Elevate the presentation.

                    Put effort into rewrapping the gift, especially because you didn’t have to put in as much time or effort to purchase it. Use pretty wrapping paper and a new bow to make it just as special as if you had chosen it specifically for your recipient, says Post.

                    Psst — here’s gift-wrapping inspiration and helpful tools:

                    Be upfront with the people close to you.

                      “There’s a way to regift that’s open and honest,” says Post. For example, if you give a piece of vintage jewelry to a family member, say something like, “I’m giving you this from my own collection, because I think it’s something you’d really like, and it feels good to share something with a family history with you.”

                      Tread carefully if questioned about a regift’s origins.

                        Of course, you don’t have to share where something came from, even if your recipient asks. However, if the gift recipient does ask where you bought it, Smith says: “It’s your choice how honest you are with this person. If your sister inquires, you may opt to fess up.” In the end, do what makes you feel most comfortable.

                        Jot down who gave you something if you know you plan to regift it later.

                          If you plan to hang onto something that you know you’re not going to use, it’s not a bad idea to note who gave it to you originally, says Post. It’s easy to forget who gave you something, and it would be hurtful to gift it to the original giver months down the road.

                          lambada//Getty Images

                          Avoid regifting something you got for free.

                            If it’s something inexpensive that you got for free (cheap earbuds, an item with a logo on it, a ball cap), it’s better not to wrap it up and pass it off as something you purchased. That just comes off as thoughtless and cheap.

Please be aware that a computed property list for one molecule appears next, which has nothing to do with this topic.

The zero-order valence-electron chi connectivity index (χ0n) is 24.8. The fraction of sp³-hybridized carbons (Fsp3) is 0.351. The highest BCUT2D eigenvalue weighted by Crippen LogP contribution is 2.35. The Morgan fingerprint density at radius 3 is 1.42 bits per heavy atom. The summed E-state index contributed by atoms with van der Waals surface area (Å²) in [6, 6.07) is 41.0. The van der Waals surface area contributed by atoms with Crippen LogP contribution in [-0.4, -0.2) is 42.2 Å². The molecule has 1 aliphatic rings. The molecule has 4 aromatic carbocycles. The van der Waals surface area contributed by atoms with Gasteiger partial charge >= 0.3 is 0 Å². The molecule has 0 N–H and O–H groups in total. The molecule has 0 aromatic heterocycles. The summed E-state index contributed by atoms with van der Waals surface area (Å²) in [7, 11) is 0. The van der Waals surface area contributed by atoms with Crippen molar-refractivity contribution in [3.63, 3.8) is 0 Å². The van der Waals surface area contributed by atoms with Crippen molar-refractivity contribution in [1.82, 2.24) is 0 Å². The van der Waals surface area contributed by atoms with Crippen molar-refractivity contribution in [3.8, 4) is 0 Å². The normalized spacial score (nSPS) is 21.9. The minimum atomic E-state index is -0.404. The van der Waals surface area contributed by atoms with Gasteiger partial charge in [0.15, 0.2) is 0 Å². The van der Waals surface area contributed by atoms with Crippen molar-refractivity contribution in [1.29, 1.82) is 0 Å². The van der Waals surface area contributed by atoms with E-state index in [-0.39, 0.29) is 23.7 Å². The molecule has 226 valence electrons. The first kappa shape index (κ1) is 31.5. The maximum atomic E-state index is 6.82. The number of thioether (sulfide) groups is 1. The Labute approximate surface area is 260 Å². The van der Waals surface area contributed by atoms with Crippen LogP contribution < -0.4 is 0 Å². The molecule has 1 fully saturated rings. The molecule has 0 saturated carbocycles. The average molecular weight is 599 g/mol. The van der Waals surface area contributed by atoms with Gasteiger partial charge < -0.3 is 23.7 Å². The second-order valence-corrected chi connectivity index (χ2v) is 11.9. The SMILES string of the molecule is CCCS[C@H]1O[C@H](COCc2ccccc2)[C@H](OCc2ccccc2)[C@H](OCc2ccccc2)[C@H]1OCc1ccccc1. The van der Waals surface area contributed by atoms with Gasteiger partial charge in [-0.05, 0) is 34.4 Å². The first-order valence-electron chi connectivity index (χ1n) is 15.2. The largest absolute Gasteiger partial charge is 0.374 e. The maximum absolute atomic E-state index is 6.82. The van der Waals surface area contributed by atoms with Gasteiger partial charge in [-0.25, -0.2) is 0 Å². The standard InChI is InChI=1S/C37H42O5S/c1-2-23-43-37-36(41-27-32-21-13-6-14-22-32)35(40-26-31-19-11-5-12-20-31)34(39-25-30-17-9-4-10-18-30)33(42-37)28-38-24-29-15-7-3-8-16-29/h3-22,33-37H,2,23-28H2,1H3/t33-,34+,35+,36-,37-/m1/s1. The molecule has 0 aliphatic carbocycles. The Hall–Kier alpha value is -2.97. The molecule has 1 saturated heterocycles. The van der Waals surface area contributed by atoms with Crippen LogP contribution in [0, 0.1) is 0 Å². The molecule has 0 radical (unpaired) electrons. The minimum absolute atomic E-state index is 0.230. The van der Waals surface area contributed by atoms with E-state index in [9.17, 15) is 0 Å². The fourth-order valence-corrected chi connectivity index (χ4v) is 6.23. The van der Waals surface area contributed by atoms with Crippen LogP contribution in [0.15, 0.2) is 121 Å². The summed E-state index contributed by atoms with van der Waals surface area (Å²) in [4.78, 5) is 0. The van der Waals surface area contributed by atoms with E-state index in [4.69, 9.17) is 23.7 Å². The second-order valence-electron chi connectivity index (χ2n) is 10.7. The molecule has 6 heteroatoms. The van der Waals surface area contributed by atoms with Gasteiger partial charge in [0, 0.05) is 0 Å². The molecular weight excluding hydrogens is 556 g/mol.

Don’t regift food past its prime.

                              Consumables — such as candy — should be fresh, says Post. Certain food can go stale quickly, so it’s better not to hang onto these items for regifting purposes.

                              Donate an item you don’t want if you really can’t think of anyone who would love it.

                                Ask yourself: Who would be excited to own this? For example, give a jasmine diffuser to your sister-in-law who loves the scent, or a charcuterie board set to your friend who entertains on the regular. But if you really can’t think of anyone you know, then it’s time to donate the item, says Post. Chances are, someone out there — just not someone you know — will love it.

                                If you get caught, confess!

                                  If your recipient confronts you because they know you regifted something, it’s time to come clean, says Post. Say something like, “I’m so sorry. I wanted to get you something special, and I got busy and didn’t want to not have anything for you.” The best thing you can do in this circumstance is listen, validate what they’re saying (“I can see why you’d feel hurt.”) and apologize.

                                  If you’re on the receiving end of a regift, graciously accept.

                                    If you unwrap a gift from a friend and recognize it as something she got from someone else the year before, be gracious. “Even if it’s not your cup of tea, smile and say ‘thank you,'” says Gache. Maybe she was sure that you would love it, or she felt you’d get more use out of the gift than she would have. It’s also possible that she went out and bought the same item, and it’s not a regift situation. Always assume that the gift giver has the best intentions—after all, it really is the thought that counts.